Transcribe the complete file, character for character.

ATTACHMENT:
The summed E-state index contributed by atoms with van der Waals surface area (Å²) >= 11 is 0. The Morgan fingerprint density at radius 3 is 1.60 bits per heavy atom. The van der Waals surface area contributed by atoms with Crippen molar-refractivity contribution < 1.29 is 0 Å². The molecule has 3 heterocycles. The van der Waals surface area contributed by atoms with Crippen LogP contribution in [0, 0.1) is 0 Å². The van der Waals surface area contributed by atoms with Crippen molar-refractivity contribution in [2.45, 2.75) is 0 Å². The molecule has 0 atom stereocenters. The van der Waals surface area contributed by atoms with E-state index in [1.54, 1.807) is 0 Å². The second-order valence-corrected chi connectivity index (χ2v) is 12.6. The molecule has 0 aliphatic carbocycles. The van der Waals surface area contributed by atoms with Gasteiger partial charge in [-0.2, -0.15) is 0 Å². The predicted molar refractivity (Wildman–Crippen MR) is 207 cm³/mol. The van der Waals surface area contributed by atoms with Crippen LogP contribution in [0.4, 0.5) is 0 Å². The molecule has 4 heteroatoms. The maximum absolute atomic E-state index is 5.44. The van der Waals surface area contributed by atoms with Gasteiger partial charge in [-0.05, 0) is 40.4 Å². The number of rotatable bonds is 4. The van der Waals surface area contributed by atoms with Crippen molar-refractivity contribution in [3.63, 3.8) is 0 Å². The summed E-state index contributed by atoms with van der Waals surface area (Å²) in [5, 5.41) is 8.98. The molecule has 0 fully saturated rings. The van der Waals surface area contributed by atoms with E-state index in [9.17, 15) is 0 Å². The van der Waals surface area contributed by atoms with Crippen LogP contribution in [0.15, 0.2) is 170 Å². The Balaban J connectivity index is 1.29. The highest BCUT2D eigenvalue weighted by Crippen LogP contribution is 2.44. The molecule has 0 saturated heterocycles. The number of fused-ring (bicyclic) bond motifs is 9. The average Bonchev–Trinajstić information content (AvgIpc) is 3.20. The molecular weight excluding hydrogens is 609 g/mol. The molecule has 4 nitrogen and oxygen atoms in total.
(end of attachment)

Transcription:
The summed E-state index contributed by atoms with van der Waals surface area (Å²) >= 11 is 0. The Morgan fingerprint density at radius 3 is 1.60 bits per heavy atom. The van der Waals surface area contributed by atoms with Crippen molar-refractivity contribution < 1.29 is 0 Å². The molecule has 3 heterocycles. The van der Waals surface area contributed by atoms with Crippen LogP contribution in [0, 0.1) is 0 Å². The van der Waals surface area contributed by atoms with Crippen molar-refractivity contribution in [2.45, 2.75) is 0 Å². The molecule has 0 atom stereocenters. The van der Waals surface area contributed by atoms with E-state index in [1.54, 1.807) is 0 Å². The second-order valence-corrected chi connectivity index (χ2v) is 12.6. The molecule has 0 aliphatic carbocycles. The van der Waals surface area contributed by atoms with Gasteiger partial charge in [-0.2, -0.15) is 0 Å². The predicted molar refractivity (Wildman–Crippen MR) is 207 cm³/mol. The van der Waals surface area contributed by atoms with Crippen LogP contribution in [0.4, 0.5) is 0 Å². The molecule has 4 heteroatoms. The maximum absolute atomic E-state index is 5.44. The van der Waals surface area contributed by atoms with Gasteiger partial charge in [-0.05, 0) is 40.4 Å². The number of rotatable bonds is 4. The van der Waals surface area contributed by atoms with Crippen molar-refractivity contribution in [3.63, 3.8) is 0 Å². The summed E-state index contributed by atoms with van der Waals surface area (Å²) in [5, 5.41) is 8.98. The molecule has 0 fully saturated rings. The van der Waals surface area contributed by atoms with E-state index in [9.17, 15) is 0 Å². The van der Waals surface area contributed by atoms with Crippen LogP contribution in [0.15, 0.2) is 170 Å². The Balaban J connectivity index is 1.29. The highest BCUT2D eigenvalue weighted by Crippen LogP contribution is 2.44. The molecule has 0 saturated heterocycles. The number of fused-ring (bicyclic) bond motifs is 9. The average Bonchev–Trinajstić information content (AvgIpc) is 3.20. The molecular weight excluding hydrogens is 609 g/mol. The molecule has 4 nitrogen and oxygen atoms in total.